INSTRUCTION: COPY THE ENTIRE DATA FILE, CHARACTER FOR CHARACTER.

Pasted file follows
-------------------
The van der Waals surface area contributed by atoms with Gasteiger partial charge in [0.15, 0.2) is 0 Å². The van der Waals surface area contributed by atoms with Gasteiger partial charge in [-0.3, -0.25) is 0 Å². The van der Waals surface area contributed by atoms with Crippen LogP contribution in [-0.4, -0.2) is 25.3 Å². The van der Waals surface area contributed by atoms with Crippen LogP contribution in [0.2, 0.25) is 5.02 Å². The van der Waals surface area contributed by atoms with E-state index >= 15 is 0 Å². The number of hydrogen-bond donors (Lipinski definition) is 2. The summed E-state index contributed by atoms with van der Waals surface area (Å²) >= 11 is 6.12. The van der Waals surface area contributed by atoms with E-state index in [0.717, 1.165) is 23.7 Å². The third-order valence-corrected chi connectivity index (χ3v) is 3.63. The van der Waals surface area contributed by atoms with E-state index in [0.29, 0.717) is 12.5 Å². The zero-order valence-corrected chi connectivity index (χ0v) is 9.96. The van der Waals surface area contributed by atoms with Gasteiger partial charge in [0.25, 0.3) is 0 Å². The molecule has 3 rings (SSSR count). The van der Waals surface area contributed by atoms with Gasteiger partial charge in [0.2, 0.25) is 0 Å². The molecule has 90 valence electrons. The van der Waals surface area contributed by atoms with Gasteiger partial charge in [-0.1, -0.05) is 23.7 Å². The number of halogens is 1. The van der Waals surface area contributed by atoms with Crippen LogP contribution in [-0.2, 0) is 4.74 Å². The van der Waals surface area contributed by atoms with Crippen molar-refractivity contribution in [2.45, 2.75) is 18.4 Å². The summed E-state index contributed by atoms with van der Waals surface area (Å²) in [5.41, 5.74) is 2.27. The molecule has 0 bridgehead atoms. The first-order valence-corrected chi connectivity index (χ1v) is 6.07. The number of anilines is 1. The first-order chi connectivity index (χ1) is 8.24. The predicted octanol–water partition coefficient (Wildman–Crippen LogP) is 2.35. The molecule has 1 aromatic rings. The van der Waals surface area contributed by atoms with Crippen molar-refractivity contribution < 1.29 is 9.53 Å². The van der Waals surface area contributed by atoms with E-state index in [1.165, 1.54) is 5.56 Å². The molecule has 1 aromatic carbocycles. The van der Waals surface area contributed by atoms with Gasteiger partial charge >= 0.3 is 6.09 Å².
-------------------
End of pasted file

The van der Waals surface area contributed by atoms with Gasteiger partial charge in [0.15, 0.2) is 0 Å². The van der Waals surface area contributed by atoms with Gasteiger partial charge in [-0.3, -0.25) is 0 Å². The van der Waals surface area contributed by atoms with Crippen LogP contribution in [-0.4, -0.2) is 25.3 Å². The van der Waals surface area contributed by atoms with Crippen LogP contribution in [0.2, 0.25) is 5.02 Å². The van der Waals surface area contributed by atoms with E-state index >= 15 is 0 Å². The number of hydrogen-bond donors (Lipinski definition) is 2. The summed E-state index contributed by atoms with van der Waals surface area (Å²) >= 11 is 6.12. The van der Waals surface area contributed by atoms with E-state index in [0.717, 1.165) is 23.7 Å². The third-order valence-corrected chi connectivity index (χ3v) is 3.63. The van der Waals surface area contributed by atoms with E-state index in [0.29, 0.717) is 12.5 Å². The zero-order valence-corrected chi connectivity index (χ0v) is 9.96. The van der Waals surface area contributed by atoms with Gasteiger partial charge in [0.25, 0.3) is 0 Å². The molecule has 3 rings (SSSR count). The van der Waals surface area contributed by atoms with Gasteiger partial charge in [0.2, 0.25) is 0 Å². The molecule has 90 valence electrons. The van der Waals surface area contributed by atoms with Gasteiger partial charge in [-0.1, -0.05) is 23.7 Å². The number of halogens is 1. The van der Waals surface area contributed by atoms with Crippen LogP contribution in [-0.2, 0) is 4.74 Å². The van der Waals surface area contributed by atoms with Crippen molar-refractivity contribution in [2.45, 2.75) is 18.4 Å². The summed E-state index contributed by atoms with van der Waals surface area (Å²) in [5.41, 5.74) is 2.27. The molecule has 0 bridgehead atoms. The first-order valence-corrected chi connectivity index (χ1v) is 6.07. The number of anilines is 1. The first-order chi connectivity index (χ1) is 8.24. The predicted octanol–water partition coefficient (Wildman–Crippen LogP) is 2.35. The molecule has 1 aromatic rings. The van der Waals surface area contributed by atoms with Crippen molar-refractivity contribution < 1.29 is 9.53 Å². The van der Waals surface area contributed by atoms with E-state index in [1.165, 1.54) is 5.56 Å². The molecule has 1 aromatic carbocycles. The van der Waals surface area contributed by atoms with Gasteiger partial charge >= 0.3 is 6.09 Å².